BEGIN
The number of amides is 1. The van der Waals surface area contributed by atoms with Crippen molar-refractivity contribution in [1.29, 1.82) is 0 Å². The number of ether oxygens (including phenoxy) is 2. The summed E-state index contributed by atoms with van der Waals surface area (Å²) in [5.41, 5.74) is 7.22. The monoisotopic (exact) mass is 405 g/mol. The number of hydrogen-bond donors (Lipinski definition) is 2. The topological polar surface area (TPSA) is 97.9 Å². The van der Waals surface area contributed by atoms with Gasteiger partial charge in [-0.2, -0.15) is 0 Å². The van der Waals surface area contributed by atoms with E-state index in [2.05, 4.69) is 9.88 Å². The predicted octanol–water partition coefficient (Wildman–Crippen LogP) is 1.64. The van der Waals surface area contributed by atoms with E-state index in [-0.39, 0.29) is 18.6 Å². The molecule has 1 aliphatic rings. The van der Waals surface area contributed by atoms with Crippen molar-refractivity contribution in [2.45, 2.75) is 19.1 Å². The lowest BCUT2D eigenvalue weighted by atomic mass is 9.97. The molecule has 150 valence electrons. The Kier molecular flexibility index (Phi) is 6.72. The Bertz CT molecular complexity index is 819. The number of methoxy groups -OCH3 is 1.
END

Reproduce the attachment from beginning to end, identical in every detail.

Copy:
The number of amides is 1. The van der Waals surface area contributed by atoms with Crippen molar-refractivity contribution in [1.29, 1.82) is 0 Å². The number of ether oxygens (including phenoxy) is 2. The summed E-state index contributed by atoms with van der Waals surface area (Å²) in [5.41, 5.74) is 7.22. The monoisotopic (exact) mass is 405 g/mol. The number of hydrogen-bond donors (Lipinski definition) is 2. The topological polar surface area (TPSA) is 97.9 Å². The van der Waals surface area contributed by atoms with Gasteiger partial charge in [-0.2, -0.15) is 0 Å². The van der Waals surface area contributed by atoms with E-state index in [2.05, 4.69) is 9.88 Å². The predicted octanol–water partition coefficient (Wildman–Crippen LogP) is 1.64. The van der Waals surface area contributed by atoms with E-state index in [-0.39, 0.29) is 18.6 Å². The molecule has 1 aliphatic rings. The van der Waals surface area contributed by atoms with Crippen molar-refractivity contribution in [2.45, 2.75) is 19.1 Å². The lowest BCUT2D eigenvalue weighted by atomic mass is 9.97. The molecule has 150 valence electrons. The Kier molecular flexibility index (Phi) is 6.72. The Bertz CT molecular complexity index is 819. The number of methoxy groups -OCH3 is 1.